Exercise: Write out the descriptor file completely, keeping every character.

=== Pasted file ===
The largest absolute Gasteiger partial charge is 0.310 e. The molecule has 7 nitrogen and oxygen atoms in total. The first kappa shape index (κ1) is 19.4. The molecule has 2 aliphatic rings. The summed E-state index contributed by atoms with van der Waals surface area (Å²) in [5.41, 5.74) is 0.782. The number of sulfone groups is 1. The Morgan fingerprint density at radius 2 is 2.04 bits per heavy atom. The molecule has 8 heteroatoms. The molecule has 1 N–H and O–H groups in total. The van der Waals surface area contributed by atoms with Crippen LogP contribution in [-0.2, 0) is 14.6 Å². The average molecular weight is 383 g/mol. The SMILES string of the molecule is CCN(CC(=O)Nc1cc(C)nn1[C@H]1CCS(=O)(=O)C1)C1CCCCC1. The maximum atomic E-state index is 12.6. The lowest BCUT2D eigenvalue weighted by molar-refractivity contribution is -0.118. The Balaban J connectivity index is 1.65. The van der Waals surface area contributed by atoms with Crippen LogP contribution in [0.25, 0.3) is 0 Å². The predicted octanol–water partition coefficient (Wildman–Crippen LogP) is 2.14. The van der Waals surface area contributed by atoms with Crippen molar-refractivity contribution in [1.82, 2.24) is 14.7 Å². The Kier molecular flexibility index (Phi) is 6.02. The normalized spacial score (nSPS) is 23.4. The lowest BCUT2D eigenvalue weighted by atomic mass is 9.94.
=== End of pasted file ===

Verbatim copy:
The largest absolute Gasteiger partial charge is 0.310 e. The molecule has 7 nitrogen and oxygen atoms in total. The first kappa shape index (κ1) is 19.4. The molecule has 2 aliphatic rings. The summed E-state index contributed by atoms with van der Waals surface area (Å²) in [5.41, 5.74) is 0.782. The number of sulfone groups is 1. The Morgan fingerprint density at radius 2 is 2.04 bits per heavy atom. The molecule has 8 heteroatoms. The molecule has 1 N–H and O–H groups in total. The van der Waals surface area contributed by atoms with Crippen LogP contribution in [-0.2, 0) is 14.6 Å². The average molecular weight is 383 g/mol. The SMILES string of the molecule is CCN(CC(=O)Nc1cc(C)nn1[C@H]1CCS(=O)(=O)C1)C1CCCCC1. The maximum atomic E-state index is 12.6. The lowest BCUT2D eigenvalue weighted by molar-refractivity contribution is -0.118. The Balaban J connectivity index is 1.65. The van der Waals surface area contributed by atoms with Crippen LogP contribution in [0.25, 0.3) is 0 Å². The predicted octanol–water partition coefficient (Wildman–Crippen LogP) is 2.14. The van der Waals surface area contributed by atoms with Crippen molar-refractivity contribution in [1.82, 2.24) is 14.7 Å². The Kier molecular flexibility index (Phi) is 6.02. The normalized spacial score (nSPS) is 23.4. The lowest BCUT2D eigenvalue weighted by atomic mass is 9.94.